Lessons in life through the years

Wednesday, August 27, 2014

As a child, I hated August. It was hot, humid and represented the month summer ended and school began. For my children's sake, I still don't like the back-to-school part. Despite that, August has become one of my favorite months of the year, because it represents the calm before the "storm" -- also known as harvest.

Although there have been exceptions, normally in August the crops are planted and sprayed, most of the hay has been baled and the road banks have been mowed. Cows and calves have been worked, and, God willing, they have enough grass to keep them satisfied for awhile. August is the month many farmers take a vacation, visit the state fair or just enjoy a few hours of downtime.

I learned this lesson quickly when my intended and I began discussing our wedding date. I soon realized my fantasy June wedding would remain just that -- a fantasy. "We might still be planting, putting up hay, etc, etc.??." I naively asked about July. I soon learned, we could still be planting, putting up hay, etc. With that discussion, and realizing the only other non-busy farmer months included snowstorms, we picked Aug. 4, 1984.

As we celebrated 30 years a few weeks ago, I realized I've learned at least 30 things about farming and life. In fact, most of what I learned as a transformed city girl, I never knew I didn't know.

The first thing I learned was perhaps the hardest of all -- dirt is our life and would be for the rest of my years. Since that first week, I learned dirt had an important role in our work. But I also learned dirt would be an integral part of my life, as well. It would coat my car, my clothes and invade my home. At first I resisted, and dusted and vacuumed and fretted. Eventually, I embraced my fate -- maybe too well. I realized this last week, when unable to find a pencil, I absentmindedly balanced my checkbook on the kitchen table writing in the dust ... oops.

Through the years the lessons have continued.

2. Harvest is long, try to look up a few times and admire the fall leaves -- it helps.

3. Spiders, snakes, mice, flies and a variety of other creatures live on the farm too. And I've mostly learned to live with that in a general sense. One rule they need to understand -- don't let me see you in my yard and especially my house -- ever.

4. Animals smell, learn to like it.

5. After a long day of harvest, it's not a good time to bring up the broken dishwasher to Hubby. Morning, or perhaps sometime in December, is a better time.

6. The barn buys the house, the house doesn't buy the barn. I've learned it's the truth, even though I don't always like it.

7. If it's tax deductible, it's apparently part of the above-mentioned "barn." If it's not, it's the house -- non-negotiable.

8. Weather is constant but always changing. And it takes 37 weather apps, 7 satellite channels and 3 radio stations to know what the next day will bring. And usually they are all wrong.

9. Never talk (or breathe) during the weather broadcast. (See above.)

10. Color matters when it comes to farm equipment, crops and hats.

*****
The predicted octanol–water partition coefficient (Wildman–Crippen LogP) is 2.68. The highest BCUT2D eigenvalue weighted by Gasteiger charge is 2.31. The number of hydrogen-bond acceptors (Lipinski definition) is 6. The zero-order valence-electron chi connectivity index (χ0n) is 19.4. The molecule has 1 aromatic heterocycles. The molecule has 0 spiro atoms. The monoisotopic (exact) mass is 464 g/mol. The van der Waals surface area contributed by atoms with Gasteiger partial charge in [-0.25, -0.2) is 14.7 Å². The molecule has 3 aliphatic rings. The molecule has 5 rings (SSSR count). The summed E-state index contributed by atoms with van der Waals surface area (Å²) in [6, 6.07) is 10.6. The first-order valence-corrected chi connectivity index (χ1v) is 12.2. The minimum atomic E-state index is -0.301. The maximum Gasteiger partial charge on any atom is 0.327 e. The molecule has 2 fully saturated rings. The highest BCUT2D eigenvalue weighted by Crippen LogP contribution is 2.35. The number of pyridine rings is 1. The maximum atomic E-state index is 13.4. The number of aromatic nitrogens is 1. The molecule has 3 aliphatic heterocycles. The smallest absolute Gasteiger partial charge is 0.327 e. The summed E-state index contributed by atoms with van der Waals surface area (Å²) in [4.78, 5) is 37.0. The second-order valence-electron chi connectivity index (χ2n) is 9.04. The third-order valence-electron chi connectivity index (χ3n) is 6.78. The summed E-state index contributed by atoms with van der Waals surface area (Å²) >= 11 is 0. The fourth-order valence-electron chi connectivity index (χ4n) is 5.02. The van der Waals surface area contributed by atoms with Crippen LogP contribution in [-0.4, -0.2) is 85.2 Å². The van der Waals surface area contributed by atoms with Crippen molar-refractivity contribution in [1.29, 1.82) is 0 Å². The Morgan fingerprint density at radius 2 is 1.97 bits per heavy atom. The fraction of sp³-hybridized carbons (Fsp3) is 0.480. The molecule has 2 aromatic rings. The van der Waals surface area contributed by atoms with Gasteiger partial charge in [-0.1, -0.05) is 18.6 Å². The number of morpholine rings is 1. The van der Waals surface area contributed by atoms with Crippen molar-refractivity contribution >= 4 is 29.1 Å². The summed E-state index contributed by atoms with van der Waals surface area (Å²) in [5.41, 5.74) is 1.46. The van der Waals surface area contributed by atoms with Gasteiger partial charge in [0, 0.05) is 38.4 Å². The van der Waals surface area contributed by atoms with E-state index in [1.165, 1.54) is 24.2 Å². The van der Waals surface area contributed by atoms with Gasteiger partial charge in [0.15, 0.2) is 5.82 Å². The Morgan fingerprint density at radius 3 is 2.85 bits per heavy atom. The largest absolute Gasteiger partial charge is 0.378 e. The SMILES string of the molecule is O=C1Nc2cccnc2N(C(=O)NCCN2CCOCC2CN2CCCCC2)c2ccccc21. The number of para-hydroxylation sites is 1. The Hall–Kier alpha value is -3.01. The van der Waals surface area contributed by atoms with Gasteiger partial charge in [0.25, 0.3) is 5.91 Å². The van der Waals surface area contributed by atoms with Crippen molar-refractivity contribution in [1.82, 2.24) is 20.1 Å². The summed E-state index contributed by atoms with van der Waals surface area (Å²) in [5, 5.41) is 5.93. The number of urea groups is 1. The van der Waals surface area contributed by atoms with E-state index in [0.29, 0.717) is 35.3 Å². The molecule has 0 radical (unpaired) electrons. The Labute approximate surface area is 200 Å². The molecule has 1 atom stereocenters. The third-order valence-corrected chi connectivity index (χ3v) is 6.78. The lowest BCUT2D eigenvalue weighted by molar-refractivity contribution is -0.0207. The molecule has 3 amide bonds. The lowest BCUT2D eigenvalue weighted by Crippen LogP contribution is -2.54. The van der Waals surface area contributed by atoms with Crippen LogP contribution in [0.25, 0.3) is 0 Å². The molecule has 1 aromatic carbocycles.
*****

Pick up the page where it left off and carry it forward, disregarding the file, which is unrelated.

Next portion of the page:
11. The free hats are important. Never throw any of the 2,492 away or your farmer will need that immediately.

12. The free hats aren't really free.

13. The "market" doesn't mean Safeway. And by the way, don't talk when they are reporting the markets on the radio either.

14. Although they call it working cows, the truth is they work us. And it's messy and tiring and did I mention - messy.

15. Newly-mowed hay and silage both smell really good.

16. There is no better place to raise a child than on a farm. Farm kids don't get bored, or if they do, they learn to not say anything and keep playing video games, lest someone find them a job.

17. Everyone, including most of the animals; dogs, cats and yes, even snakes, have work to do on a farm. (Note to hard-working snakes -- please see number 4 above.)

18. Farm work is never done.

19. Answering invitations should always be done with a disclaimer: If we aren't in the field, if the cows aren't delivering a calf, if the creek doesn't flood or if we are done with harvest.

20. People in the country know what "in the field" means. They also understand the difference between sow and sew, call the noon meal, "dinner" and the evening meal "supper."

21. A picnic in the field next to combine will be more of a special memory than any meal in a five-star restaurant.

22. Some of the best and perhaps most-needed conversations with children and husbands take place in a tractor cab.

23. Shag carpeting make the best "fields" for farm boys and their toys.

24. Humor is important -- on the farm and in life. (Important note: when Hubby is stuck in a tractor or has a breakdown or other mini-disasters, delay the laughter. It will be funny in a little while, like 10 years from now.)

25. A cool, wet summer, which brings abundant crops and green grass in August is a gift. Learn to savor it.

26. Food should be abundant and taste good. Presentation isn't very important. And breakfast is important.

27. Customer service, honesty, morality and loyalty are still alive and well in the country.

28. Farm people have been eating "naturally" for generations. They are the original "foodies."

29. There is no greater sight than a newborn calf learning to walk; a redbud brightening up the brown woods of winter, or a long row of green corn spiking through the warm soil. So enjoy the simple pleasures, they are the best.

I've noticed almost without fail, long-time married couples always talk about "the good times and bad times" and the "ups and downs" of married life. They usually end the speech or interview, with claiming it's all worth it. The most important thing I've learned in 30 years, is those people know what they are talking about.